Army slowing reforms to sink revolution
The economic crisis is killing the ideals of the Arab spring. The military are against democracy, and refuse to hand over former regime officials to the justice system. More than US$ 9.5 billion in aid are still lying unused in state coffers. Sources tell AsiaNews that they fear the rise of a theocratic regime with the tacit agreement of Western nations.
Cairo (AsiaNews) – “The Egyptian Revolution could fail and everything we won could be lost. The country’s leaders are establishing a new regime with the backing of the Muslim Brotherhood and the tacit agreement of Western nations,” sources in Egypt told AsiaNews. The sources accuse the ruling Supreme Council of the Armed Forces of being against democracy and the real development of the country and its population. So far, Arab countries and the United States have provided Egypt with US$ 9.5 billion in aid that have not yet been used.
Initially, high unemployment and food prices as well as corruption and a wide gap between rich and poor trigged the ‘Jasmine Revolution’.
Six months later, economic growth in the first part of 2011 was only 1 per cent compared 4.5 per cent last year. The largest drop (45 per cent) came in the tourist sector, which drives the Egyptian economy. At the same time, imports rose by 30 per cent. For months, many companies, especially in the manufacturing sector, have not paid their employees.
In six months, sources say, nothing has changed. The country’s resources have dwindled, widening the gap between rich and poor. In fact, the army of the jobless now stands at 11.9 with a peak of 50 per cent for those under 30.
Demands for political reform have been betrayed, starting with the trials of Mubarak’s men, many of whom are now involved with the new government.
“The military have no interest in bringing these people to justice because the officers who now rule the country would end up before the judges,” sources say.
“Elections have been postponed by three months not to help liberal forces, but to boost the alliance with the Muslim Brotherhood and the anti-democratic groups,” they add.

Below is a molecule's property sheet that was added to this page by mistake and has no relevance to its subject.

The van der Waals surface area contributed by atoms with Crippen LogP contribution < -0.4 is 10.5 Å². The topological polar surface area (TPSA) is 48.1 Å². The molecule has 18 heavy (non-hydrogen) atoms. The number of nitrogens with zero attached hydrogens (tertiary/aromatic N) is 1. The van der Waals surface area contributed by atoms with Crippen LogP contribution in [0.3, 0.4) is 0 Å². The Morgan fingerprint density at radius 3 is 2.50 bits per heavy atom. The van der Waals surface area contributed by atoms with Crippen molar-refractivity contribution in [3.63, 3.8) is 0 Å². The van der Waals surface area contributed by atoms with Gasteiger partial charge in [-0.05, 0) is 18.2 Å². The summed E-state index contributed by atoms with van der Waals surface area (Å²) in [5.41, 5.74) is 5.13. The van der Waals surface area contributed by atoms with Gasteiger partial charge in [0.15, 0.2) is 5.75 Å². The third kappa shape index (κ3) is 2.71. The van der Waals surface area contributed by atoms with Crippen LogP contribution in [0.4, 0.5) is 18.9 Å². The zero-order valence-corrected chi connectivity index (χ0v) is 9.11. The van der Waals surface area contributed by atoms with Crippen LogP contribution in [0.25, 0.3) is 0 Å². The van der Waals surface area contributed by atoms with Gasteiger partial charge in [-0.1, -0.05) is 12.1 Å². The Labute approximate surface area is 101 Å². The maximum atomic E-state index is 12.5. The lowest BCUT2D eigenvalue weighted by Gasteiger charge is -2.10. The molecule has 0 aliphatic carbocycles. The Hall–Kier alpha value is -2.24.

“The army has made some small changes, but they continue to lie to the people. Ordinary Egyptians instead want a real revolution and radical change for the country. Those in power do not want democracy and are playing with the economic crisis to tire people. They want to stifle protests, not violently, but through popular frustration, showing how serious the consequences of Mubarak’s fall are.”
Still, the economy is not the real problem. What really concerns people is the total lack of security. The army is unable to keep under control the social and ideological tensions unleashed by Mubarak’s fall.
“Salafis are everywhere. They threaten everyone, not only Copts but also Muslims. Many Christians are fleeing the country. In Cairo’s poor neighbourhoods, people are terrified and lock themselves in their homes, surviving on a few dollars a day.”
According to sources, Christians and other minorities are preparing for a theocratic state run by the military, politicians and business interests.
The revolution’s failure is also due to the United States and Western nations, which do not support democratic groups, and are out to protect their own economic interests. (S.C.)